• Putting the Iran deal in context

    Ben D. Kritz

    Ben D. Kritz

    EARLIER this week, Iran’s new ambassador to the Philippines, Mr. Mohammad Tanhaei, paid a visit to our offices here at The Manila Times. The timing, although largely coincidental, could not have been more appropriate; Iran has been very busy lately.

    The most significant change in circumstances since the last time I was in a position to pose some questions to an Iranian dignitary, of course, was the completion, after several years of negotiations, of the nuclear disarmament agreement between Iran and the so-called ‘5+1’ group of countries (the US, the UK, France, China, Russia, plus Germany).

    The complex deal essentially requires Iran to dismantle or modify its equipment and facilities capable of producing weapons-grade material, surrender stockpiles of enriched uranium and other materials, and confine its activities, at least for an extended period of time, to only those related to power generation or research of a non-military nature.

    In exchange for complying with the terms of the agreement, sanctions against Iran imposed by the UN at the behest of the United States were lifted, and a large amount of Iranian funds—a total of about $4.9 billion, including interest and a certain amount negotiated as a settlement—that were impounded as part of the sanctions, will be returned by the end of June. An initial payment of $490 million was released this week. And of course, with the lifting of the sanctions, Iran is once again free to export its oil and—within the bounds of some restrictions imposed by the nuclear agreement—engage in trade and technology exchange with the rest of the world.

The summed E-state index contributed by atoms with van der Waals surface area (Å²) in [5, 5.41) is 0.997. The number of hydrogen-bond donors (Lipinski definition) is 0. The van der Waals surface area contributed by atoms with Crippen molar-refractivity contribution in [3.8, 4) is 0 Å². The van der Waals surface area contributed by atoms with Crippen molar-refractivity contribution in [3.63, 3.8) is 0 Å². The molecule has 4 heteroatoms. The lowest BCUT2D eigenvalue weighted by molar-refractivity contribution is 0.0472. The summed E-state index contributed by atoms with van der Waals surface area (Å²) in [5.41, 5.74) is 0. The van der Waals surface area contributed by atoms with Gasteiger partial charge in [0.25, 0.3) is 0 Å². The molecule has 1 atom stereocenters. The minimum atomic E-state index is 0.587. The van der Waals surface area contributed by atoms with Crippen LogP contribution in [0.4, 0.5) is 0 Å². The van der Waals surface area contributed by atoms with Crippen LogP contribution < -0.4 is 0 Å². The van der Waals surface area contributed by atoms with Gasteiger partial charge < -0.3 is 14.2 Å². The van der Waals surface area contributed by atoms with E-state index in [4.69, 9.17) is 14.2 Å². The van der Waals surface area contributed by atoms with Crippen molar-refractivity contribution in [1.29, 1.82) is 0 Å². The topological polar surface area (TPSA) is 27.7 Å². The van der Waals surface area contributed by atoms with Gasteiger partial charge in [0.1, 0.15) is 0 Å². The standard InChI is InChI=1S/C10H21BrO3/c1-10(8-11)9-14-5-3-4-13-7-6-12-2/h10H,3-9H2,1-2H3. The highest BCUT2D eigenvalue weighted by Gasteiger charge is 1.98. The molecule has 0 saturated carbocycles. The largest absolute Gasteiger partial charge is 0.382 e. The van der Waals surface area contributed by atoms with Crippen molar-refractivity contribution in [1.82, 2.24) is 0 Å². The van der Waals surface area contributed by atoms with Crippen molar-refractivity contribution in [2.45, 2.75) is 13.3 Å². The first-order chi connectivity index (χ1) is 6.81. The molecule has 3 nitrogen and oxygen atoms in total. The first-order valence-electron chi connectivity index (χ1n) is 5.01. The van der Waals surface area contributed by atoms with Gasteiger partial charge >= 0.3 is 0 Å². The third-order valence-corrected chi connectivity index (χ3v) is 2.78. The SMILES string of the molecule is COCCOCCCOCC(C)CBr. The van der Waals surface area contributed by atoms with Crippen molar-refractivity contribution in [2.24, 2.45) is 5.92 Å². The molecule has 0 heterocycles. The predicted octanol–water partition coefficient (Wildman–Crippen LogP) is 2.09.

The comments of Ambassador Tanhaei suggested, not unexpectedly, that the Iranian government is quite pleased with the agreement, despite the appearance of having caved in to the demands of the world’s leading powers to end its nuclear weapons research (which, as UN nuclear monitors discovered, seems to have ended on its own at least six years ago). But one has to understand the difference in the value of the agreement to the 5+1 powers and Iran. The sole objective of the 5+1, really the only one they could all agree on, was to have a nuclear-free Iran. But for Iran, giving up the bomb paradoxically is a huge boost to its own security. Iran has a problematic relationship with the Saudi Arabian sphere of influence in the Middle East, already has one nuclear-armed power (Pakistan) on its border, and another antagonistic one (Israel) not too far away. An Iranian bomb would have likely provoked an arms race, but the lack of one has several advantages: Israel, which maintains the pretense that it doesn’t have nuclear weapons (it actually has somewhere between 80 and 100 warheads), will have to continue to keep its arsenal under tight wraps, rendering it virtually unusable. Pakistan, whose nuclear arms are meant to keep India in check anyway, will not have a new excuse to increase its arsenal, and Saudi Arabia, probably the only Arab country who could develop nuclear weapons, has no excuse to start.